We received a kml file with polygons but the points are not in a logical sequence and we end up with strange overlapping shapes that are supposed to be an open polygon. We did identify a point near the center and found the azimuth and then sorted in that order and it helped but still did not solve. The bounds of the polygon do contain convex sides. Is anyone aware of an approach to process the random points and get the best open polygon? We have considered calculating bearing and distance from each point and looking for non intersecting line segments but wanted to see if there is a better approach.

We are using php to calculate and then pass into mapping api.. our database is mysql.

Trying to do as minimal programming as possible.

  • Are the points expected to be sorted clockwise, or rather counter-clockwise, like in most geometry drawings? – user80481 Aug 9 '16 at 15:12

This sort of thing is what humans are good at but computers aren't good at. One approach that may help is sorting the points in clockwise order, this will give you mostly what you want but will still need some manual intervention with a software package like ArcGis or QGIS.

In essence find the leftest point (lowest X), if two are colinear then the one with the lowest Y. Using Cross Products of the vectors from the start point to all other points in pairs to find the leftest (yes, lots of iteration!)... see here https://stackoverflow.com/questions/1560492/how-to-tell-whether-a-point-is-to-the-right-or-left-side-of-a-line for explanation.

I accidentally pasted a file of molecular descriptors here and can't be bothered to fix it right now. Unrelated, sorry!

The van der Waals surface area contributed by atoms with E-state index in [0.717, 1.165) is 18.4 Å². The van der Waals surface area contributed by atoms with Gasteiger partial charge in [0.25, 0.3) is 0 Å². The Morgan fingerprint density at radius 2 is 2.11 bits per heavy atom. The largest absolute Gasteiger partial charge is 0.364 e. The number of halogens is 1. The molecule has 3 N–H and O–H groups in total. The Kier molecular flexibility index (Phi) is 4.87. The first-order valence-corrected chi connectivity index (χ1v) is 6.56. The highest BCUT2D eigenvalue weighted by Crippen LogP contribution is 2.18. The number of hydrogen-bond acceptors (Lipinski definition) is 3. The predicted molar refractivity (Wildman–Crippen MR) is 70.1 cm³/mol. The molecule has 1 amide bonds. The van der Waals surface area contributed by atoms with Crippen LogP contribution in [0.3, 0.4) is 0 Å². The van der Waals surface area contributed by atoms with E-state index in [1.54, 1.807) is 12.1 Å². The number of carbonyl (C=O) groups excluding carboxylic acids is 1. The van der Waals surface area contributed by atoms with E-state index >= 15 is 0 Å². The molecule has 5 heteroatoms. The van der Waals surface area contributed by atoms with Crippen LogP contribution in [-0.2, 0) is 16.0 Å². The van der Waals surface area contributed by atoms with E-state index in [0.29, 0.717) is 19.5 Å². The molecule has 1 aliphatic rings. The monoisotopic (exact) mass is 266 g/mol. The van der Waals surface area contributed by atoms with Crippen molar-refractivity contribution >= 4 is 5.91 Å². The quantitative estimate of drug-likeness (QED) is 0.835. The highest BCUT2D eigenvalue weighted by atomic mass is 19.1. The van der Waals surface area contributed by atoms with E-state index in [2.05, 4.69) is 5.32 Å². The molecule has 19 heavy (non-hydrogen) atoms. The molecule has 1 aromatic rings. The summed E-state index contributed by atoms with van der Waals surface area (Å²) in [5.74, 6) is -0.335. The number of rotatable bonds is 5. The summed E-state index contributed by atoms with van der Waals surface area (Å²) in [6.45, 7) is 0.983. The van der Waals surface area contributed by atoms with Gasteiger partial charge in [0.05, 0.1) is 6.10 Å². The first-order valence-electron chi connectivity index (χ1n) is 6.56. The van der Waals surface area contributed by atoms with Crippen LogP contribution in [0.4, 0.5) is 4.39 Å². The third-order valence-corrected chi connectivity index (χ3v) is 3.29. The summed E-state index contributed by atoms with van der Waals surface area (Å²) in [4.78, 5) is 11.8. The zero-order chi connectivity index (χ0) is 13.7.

When you've found the left most point move to that and check all the other points until you come back to the same point you started with (leftest, lowest). If points are colinear use the closest (cross product is 0). This will calculate the convex hull, then with the remaining points find the perpendicular closest segment and insert there to make it more concave.

Then check the polygon in your GIS software and adjust where necessary. It depends on how irregular your polygon is as to how well this works and if it has double-backs or islands then you'd be better off drawing it manually.

Depending on how many vertices are in the polygon and how often you need to do this it could be quicker to draw it than code it.

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